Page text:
It may sound like a weird hybrid of genres but fans of Wim Wenders will immediately recognise his idiosyncratic filmmaking style. The languid pace, the digressive and complex structure, the exquisite art-house cinematography: all the hallmarks of a Wenders film are present. Yet despite the genre-confusion, Submergence feels like the most accessible, or even conventional film Wenders has made in many years.
James More (James McAvoy) is an MI6 agent specialising in Al-Qaeda’s presence in Africa and Danielle Flinders (Alicia Vikander) is a bio-mathematician whose area of research is the life inhabiting the deepest levels of the ocean.
These two dedicated professionals meet while taking a few days off at a luxurious seaside mansion in Normandy as both prepare for their upcoming missions. James is about to leave on an undercover assignment to infiltrate an Al-Qaeda cell in Somalia and Danielle is set to embark on a deep-sea mission in a tiny submersible to investigate sea-floor hydrothermal vents.
The two fall in love and Wenders is in his element: two gorgeous people launching into a passionate relationship in a stunning location. Even if you are made of stone, this part of the film is visually exquisite, the Fernando Velázquez score is rapturous and the script skilfully conveys the intelligence of the characters. They are submerged in love, but of course Wenders can’t let that be the extent of the ‘submergence’ metaphor.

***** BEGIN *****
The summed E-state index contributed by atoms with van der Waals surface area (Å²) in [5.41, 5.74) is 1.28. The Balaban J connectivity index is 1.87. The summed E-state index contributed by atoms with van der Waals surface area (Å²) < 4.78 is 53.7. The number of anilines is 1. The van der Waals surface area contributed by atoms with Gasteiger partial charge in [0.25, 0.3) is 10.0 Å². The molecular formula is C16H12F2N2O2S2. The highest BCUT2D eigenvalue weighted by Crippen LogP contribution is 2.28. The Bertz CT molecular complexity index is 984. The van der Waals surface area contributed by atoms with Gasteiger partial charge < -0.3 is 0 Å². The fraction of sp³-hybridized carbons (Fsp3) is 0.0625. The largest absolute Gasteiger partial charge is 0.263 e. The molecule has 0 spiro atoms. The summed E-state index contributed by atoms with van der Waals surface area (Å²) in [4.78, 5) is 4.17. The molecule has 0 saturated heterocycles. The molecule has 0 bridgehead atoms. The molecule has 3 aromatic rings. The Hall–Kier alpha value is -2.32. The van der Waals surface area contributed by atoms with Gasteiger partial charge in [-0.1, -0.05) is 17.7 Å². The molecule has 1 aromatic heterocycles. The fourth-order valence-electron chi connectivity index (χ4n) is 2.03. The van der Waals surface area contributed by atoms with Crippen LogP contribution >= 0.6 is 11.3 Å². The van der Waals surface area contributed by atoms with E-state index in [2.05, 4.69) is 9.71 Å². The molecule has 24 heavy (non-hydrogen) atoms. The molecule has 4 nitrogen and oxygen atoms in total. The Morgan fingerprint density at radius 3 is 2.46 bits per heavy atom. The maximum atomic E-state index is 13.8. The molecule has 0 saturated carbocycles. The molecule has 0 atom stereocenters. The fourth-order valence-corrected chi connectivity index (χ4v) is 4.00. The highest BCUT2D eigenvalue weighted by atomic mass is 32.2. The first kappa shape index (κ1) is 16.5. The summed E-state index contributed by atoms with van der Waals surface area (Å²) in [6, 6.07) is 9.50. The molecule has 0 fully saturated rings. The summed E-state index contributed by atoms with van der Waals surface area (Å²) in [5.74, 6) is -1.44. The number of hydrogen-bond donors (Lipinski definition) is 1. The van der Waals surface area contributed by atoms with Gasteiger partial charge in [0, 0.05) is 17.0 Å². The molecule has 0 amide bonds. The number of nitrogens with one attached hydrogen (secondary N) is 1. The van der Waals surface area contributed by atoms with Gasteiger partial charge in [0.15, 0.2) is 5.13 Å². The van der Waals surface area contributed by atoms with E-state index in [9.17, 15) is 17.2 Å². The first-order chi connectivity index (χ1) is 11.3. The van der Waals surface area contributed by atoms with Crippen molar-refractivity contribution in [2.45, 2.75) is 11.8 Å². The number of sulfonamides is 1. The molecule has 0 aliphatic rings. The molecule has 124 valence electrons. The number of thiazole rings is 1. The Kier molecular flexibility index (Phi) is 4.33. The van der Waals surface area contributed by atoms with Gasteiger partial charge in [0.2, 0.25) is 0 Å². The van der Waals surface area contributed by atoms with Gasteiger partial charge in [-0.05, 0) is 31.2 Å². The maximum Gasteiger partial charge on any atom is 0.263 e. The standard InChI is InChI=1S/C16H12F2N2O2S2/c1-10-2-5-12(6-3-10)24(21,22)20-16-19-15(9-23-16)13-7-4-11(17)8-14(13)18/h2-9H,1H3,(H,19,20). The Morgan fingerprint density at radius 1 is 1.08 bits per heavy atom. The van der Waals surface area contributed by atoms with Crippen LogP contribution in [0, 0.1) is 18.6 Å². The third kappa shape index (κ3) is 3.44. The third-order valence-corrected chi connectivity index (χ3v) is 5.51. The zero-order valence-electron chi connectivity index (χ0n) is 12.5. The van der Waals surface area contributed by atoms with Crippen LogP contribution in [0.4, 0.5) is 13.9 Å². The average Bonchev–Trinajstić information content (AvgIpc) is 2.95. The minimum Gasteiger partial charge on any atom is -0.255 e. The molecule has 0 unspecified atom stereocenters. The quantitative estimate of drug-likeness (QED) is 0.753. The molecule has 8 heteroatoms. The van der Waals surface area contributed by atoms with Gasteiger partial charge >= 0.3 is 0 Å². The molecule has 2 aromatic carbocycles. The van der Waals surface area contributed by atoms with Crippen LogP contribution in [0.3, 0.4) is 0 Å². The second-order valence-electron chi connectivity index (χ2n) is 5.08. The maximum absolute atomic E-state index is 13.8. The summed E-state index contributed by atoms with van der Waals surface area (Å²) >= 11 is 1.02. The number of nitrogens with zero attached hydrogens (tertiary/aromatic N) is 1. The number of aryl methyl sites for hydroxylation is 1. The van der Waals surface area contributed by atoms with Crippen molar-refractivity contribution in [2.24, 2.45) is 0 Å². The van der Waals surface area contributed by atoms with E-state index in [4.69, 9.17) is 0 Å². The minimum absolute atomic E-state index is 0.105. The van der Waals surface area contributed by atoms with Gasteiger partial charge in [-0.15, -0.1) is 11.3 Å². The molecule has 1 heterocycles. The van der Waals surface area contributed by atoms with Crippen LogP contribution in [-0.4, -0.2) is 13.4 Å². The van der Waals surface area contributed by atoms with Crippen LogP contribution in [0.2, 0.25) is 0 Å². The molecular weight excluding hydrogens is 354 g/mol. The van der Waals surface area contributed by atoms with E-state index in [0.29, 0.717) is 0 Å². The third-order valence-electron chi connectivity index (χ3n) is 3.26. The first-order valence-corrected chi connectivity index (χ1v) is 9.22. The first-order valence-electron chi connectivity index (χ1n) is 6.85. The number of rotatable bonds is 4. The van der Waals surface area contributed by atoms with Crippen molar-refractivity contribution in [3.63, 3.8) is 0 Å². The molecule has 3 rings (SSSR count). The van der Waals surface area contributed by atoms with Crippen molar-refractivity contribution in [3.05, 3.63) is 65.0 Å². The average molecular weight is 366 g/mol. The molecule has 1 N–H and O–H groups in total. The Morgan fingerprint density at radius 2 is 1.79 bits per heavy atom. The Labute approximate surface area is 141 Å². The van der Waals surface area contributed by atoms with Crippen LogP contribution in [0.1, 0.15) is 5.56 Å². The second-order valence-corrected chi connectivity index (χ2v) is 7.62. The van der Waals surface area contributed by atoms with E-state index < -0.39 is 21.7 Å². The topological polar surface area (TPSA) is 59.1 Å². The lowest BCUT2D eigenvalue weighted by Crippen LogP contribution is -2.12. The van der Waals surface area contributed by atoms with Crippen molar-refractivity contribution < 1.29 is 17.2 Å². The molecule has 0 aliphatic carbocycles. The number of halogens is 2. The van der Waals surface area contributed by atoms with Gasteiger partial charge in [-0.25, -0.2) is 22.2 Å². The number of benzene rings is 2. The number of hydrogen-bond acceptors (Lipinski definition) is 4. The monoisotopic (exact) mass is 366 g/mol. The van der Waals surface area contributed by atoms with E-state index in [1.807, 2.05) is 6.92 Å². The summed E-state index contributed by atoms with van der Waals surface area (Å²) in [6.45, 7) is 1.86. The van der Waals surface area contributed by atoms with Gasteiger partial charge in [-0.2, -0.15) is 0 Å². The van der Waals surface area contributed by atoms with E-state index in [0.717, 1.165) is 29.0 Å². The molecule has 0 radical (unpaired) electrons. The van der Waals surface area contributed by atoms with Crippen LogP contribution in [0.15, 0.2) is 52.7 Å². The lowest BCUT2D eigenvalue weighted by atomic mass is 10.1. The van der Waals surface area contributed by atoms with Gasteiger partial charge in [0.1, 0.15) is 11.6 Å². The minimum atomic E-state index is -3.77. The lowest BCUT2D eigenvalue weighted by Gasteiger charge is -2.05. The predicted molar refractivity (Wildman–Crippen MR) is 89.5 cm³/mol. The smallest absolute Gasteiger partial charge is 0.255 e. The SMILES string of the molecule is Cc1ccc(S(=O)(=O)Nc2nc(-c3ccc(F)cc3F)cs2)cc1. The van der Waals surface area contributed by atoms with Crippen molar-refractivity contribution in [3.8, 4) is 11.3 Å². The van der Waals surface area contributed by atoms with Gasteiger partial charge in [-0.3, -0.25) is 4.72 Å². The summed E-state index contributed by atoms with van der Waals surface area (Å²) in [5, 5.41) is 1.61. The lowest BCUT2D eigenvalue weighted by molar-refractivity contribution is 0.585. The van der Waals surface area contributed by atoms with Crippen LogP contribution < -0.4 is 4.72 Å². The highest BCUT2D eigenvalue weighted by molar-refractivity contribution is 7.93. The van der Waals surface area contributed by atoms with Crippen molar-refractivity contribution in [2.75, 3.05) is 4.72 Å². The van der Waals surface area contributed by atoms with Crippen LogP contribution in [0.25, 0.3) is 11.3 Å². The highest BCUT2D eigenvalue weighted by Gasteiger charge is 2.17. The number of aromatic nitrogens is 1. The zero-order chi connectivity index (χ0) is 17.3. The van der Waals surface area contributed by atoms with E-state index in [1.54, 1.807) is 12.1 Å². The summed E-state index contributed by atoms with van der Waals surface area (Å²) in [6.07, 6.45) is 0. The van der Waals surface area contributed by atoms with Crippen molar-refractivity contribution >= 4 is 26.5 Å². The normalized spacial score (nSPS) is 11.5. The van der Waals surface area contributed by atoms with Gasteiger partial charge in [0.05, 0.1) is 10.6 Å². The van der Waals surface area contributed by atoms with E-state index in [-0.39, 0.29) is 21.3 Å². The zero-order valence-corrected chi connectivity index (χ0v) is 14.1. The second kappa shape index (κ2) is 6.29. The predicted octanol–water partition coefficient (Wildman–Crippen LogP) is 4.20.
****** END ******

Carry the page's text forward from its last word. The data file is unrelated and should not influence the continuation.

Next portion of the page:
James and Danielle regretfully tear themselves away from each other to head off on their respective missions. James is captured, beaten and imprisoned in an Al-Qaeda compound as they try to turn him (submerged in the mind-set of radical Islam?) while Danielle’s submergence is far more literal as she dives in her submersible into the darkest, deepest part of the ocean.
This is poetic cinema, and while the plot contains elements of political thriller and adventure, it holds true to Wenders’ characteristic style, resisting the pacing and spectacle of more traditional examples of these genres.
There’s a lot going on in this film and, despite the seemingly incongruent themes of terrorism, romance and deep-sea exploration, Wenders slowly and with characteristic elegance succeeds in weaving all these ideas together using the metaphor of submergence.
This is a beautiful, poetic and intelligent film that may be too slow and romantic for those craving the adrenaline shot of the traditional thriller, but I think Wenders fans will find the pace and depth just right.
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